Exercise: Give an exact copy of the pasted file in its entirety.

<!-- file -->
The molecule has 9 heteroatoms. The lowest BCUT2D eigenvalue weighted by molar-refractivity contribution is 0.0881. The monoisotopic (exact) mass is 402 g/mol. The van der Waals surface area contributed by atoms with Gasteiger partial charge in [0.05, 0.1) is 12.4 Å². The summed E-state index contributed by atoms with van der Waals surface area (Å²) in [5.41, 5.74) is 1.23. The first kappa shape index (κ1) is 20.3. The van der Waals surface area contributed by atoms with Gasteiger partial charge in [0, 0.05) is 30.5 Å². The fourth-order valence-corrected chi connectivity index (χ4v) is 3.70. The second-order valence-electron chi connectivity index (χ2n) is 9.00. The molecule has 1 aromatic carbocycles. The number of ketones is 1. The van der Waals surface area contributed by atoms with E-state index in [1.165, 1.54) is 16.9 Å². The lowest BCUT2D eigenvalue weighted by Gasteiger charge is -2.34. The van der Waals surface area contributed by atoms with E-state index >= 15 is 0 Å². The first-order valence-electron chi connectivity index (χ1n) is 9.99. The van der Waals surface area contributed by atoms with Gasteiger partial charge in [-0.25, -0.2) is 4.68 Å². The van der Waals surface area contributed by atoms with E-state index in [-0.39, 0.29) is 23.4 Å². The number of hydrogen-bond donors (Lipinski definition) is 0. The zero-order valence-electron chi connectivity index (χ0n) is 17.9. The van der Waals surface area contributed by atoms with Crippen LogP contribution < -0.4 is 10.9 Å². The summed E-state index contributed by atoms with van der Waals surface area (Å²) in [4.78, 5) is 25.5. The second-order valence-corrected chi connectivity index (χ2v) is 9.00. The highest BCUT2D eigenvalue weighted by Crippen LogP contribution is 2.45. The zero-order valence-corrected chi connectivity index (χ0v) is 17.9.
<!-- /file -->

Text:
The molecule has 9 heteroatoms. The lowest BCUT2D eigenvalue weighted by molar-refractivity contribution is 0.0881. The monoisotopic (exact) mass is 402 g/mol. The van der Waals surface area contributed by atoms with Gasteiger partial charge in [0.05, 0.1) is 12.4 Å². The summed E-state index contributed by atoms with van der Waals surface area (Å²) in [5.41, 5.74) is 1.23. The first kappa shape index (κ1) is 20.3. The van der Waals surface area contributed by atoms with Gasteiger partial charge in [0, 0.05) is 30.5 Å². The fourth-order valence-corrected chi connectivity index (χ4v) is 3.70. The second-order valence-electron chi connectivity index (χ2n) is 9.00. The molecule has 1 aromatic carbocycles. The number of ketones is 1. The van der Waals surface area contributed by atoms with E-state index in [1.165, 1.54) is 16.9 Å². The lowest BCUT2D eigenvalue weighted by Gasteiger charge is -2.34. The van der Waals surface area contributed by atoms with E-state index >= 15 is 0 Å². The first-order valence-electron chi connectivity index (χ1n) is 9.99. The van der Waals surface area contributed by atoms with Gasteiger partial charge in [-0.25, -0.2) is 4.68 Å². The van der Waals surface area contributed by atoms with E-state index in [-0.39, 0.29) is 23.4 Å². The number of hydrogen-bond donors (Lipinski definition) is 0. The zero-order valence-electron chi connectivity index (χ0n) is 17.9. The van der Waals surface area contributed by atoms with Crippen LogP contribution < -0.4 is 10.9 Å². The summed E-state index contributed by atoms with van der Waals surface area (Å²) in [4.78, 5) is 25.5. The second-order valence-corrected chi connectivity index (χ2v) is 9.00. The highest BCUT2D eigenvalue weighted by Crippen LogP contribution is 2.45. The zero-order valence-corrected chi connectivity index (χ0v) is 17.9.